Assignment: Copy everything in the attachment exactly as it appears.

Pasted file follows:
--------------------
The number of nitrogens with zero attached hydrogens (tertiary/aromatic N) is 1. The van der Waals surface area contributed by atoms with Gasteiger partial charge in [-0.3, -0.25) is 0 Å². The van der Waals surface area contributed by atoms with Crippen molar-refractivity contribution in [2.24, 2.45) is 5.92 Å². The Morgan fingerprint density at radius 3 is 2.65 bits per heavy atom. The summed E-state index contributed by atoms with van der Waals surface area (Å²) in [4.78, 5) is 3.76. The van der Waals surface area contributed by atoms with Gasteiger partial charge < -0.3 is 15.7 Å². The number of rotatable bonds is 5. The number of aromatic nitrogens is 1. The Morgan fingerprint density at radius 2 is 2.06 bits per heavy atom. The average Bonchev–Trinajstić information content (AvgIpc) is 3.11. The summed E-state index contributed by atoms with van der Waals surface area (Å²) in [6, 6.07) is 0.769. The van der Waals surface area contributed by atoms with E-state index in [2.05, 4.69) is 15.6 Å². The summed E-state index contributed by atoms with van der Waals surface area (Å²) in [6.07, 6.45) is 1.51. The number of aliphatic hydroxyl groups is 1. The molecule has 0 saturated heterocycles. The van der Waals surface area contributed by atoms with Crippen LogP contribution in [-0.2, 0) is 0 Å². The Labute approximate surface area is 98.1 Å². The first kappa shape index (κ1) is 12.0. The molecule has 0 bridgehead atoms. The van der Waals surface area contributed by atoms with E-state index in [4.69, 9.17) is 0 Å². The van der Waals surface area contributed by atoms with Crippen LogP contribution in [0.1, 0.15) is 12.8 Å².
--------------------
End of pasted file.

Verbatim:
The number of nitrogens with zero attached hydrogens (tertiary/aromatic N) is 1. The van der Waals surface area contributed by atoms with Gasteiger partial charge in [-0.3, -0.25) is 0 Å². The van der Waals surface area contributed by atoms with Crippen molar-refractivity contribution in [2.24, 2.45) is 5.92 Å². The Morgan fingerprint density at radius 3 is 2.65 bits per heavy atom. The summed E-state index contributed by atoms with van der Waals surface area (Å²) in [4.78, 5) is 3.76. The van der Waals surface area contributed by atoms with Gasteiger partial charge < -0.3 is 15.7 Å². The number of rotatable bonds is 5. The number of aromatic nitrogens is 1. The Morgan fingerprint density at radius 2 is 2.06 bits per heavy atom. The average Bonchev–Trinajstić information content (AvgIpc) is 3.11. The summed E-state index contributed by atoms with van der Waals surface area (Å²) in [6, 6.07) is 0.769. The van der Waals surface area contributed by atoms with E-state index in [2.05, 4.69) is 15.6 Å². The summed E-state index contributed by atoms with van der Waals surface area (Å²) in [6.07, 6.45) is 1.51. The number of aliphatic hydroxyl groups is 1. The molecule has 0 saturated heterocycles. The van der Waals surface area contributed by atoms with Crippen LogP contribution in [-0.2, 0) is 0 Å². The Labute approximate surface area is 98.1 Å². The first kappa shape index (κ1) is 12.0. The molecule has 0 bridgehead atoms. The van der Waals surface area contributed by atoms with E-state index in [4.69, 9.17) is 0 Å². The van der Waals surface area contributed by atoms with Crippen LogP contribution in [0.1, 0.15) is 12.8 Å².